The Peron Naturaliste Partnership (PNP) – a collaboration of nine local governments from the Peron Naturaliste region – has just released the results of its latest study into the impacts of climate change in the coastal zone.
The PNP is made up of coastal cities and shires between Cape Peron in Rockingham to Cape Naturaliste in Busselton, and was formed to empower resilient regional communities to reduce risks and optimise opportunities presented by climate change.
These Local Government Areas represent more than 60 percent of residential buildings at risk of climate change impacts in WA.
As identified in the Australian Government’s First Pass National Assessment, this residential infrastructure has an estimated replacement value between $2.9 billion and $4.62 billion.
In its latest project, the PNP received Federal Government funding to assess potential impacts and how the nine local governments could respond to coastal hazards arising from climate change-induced sea level rise in the region.
The Coastal Adaptation Decision Pathways project – Developing Flexible Adaptation Pathways for the Peron Naturaliste Coastal Region of WA – explores coastal adaptation pathways for the local governments into the future.
The project identified that until 2110 in the Peron Naturaliste region:
- erosion is a far more pervasive issue than flooding;
- 800 hectares of residential land would be subject to increased flooding risk;
- close to a 200m wide strip along the whole extent of the coastline is at risk from erosion;
- the value of the affected assets at risk along this section of coastline is approximately $1.2 billion, and $1.1 billion of assets are worth saving, at a cost of around $120 million
- ownership of coastal protection assets need to be clarified; and
- there is a need to request funding to address limitations highlighted in report.
At the PNP’s Annual General Meeting in Mandurah today, the partners agreed to delegate these findings to the State Government, asking the relevant State Ministers to acknowledge the work of the PNP and to commitment to supporting the group’s future endeavours.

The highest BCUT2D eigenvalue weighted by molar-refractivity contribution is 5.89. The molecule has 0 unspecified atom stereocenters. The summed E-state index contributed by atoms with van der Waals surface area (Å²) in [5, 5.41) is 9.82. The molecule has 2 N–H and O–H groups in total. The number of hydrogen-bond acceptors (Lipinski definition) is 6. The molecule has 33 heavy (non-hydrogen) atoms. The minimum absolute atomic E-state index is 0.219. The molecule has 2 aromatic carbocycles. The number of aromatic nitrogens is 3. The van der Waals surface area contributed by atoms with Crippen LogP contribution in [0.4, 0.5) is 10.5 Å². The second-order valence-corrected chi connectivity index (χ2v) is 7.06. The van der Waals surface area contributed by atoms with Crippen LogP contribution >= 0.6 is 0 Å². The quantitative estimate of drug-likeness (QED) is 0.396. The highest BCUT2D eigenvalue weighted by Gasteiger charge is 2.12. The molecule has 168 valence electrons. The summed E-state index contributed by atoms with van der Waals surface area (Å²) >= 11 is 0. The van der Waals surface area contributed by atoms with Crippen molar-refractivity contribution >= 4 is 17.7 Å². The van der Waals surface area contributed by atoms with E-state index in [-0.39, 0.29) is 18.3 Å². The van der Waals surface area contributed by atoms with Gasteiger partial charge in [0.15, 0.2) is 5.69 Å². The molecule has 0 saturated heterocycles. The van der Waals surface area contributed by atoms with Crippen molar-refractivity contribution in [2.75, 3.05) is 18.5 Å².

Today, the nine partners also re-signed the Memorandum Of Understanding, pledging to work together for a further two years, and endorsed the new Business Plan to continue the PNP’s efforts.
PNP Climate Change Adaptation Coordinator Joanne Ludbrook said the Partnership’s next step was to begin informing key stakeholders and the wider community on ways to respond to the challenges identified in the latest study.
“It is paramount that all partners and local governments work together for the long-term vision, agreeing on future shared responsibilities and building readiness and preparedness for possible impacts,” Ms Ludbrook said.
The PNP is already building on the work already undertaken, with new geo-technical studies and investigations to take place over 12-month period to improve the understanding of coastal processes and risks.
The information gathered will be used to review local coastal hazard mapping and actions that may needed to address the risk posed by coastal climate change.
The Australian Government has provided more than $400,000 and the WA Department of Transport has committed $72,000 towards this latest research. A number of other State Government departments are also represented on the steering committee including the departments of Environment and Conservation, Planning, and Water.
Mandurah Mayor Paddi Creevey said the Peron Naturaliste region had been identified as one of the most vulnerable areas in WA to the impacts of climate change and coastal erosion.
“These recent findings highlight the importance of taking a collaborative approach to help reduce the risks to these areas,” she said.
“The City of Mandurah Council has always had the desire to use the most up-to-date science to help prepare for future impacts of climate change, and we take these latest findings very seriously.”
In moving forward, the PNP has started the community engagement phase of the project, with the Communication Strategy 2013-2015 and Pilot Community Engagement Strategy 2013-2015 now in place.
The PNP will start to communicate their project and research outcomes to key partners and the wider community, with the City of Mandurah and the City of Busselton to take part in the pilot projects.
The WA Department of Planning Coast West funded Peron Naturaliste Partnership Coastal Community Adaptation Awareness Plan – Google Earth Workshop will be held in July to assist with the community engagement process.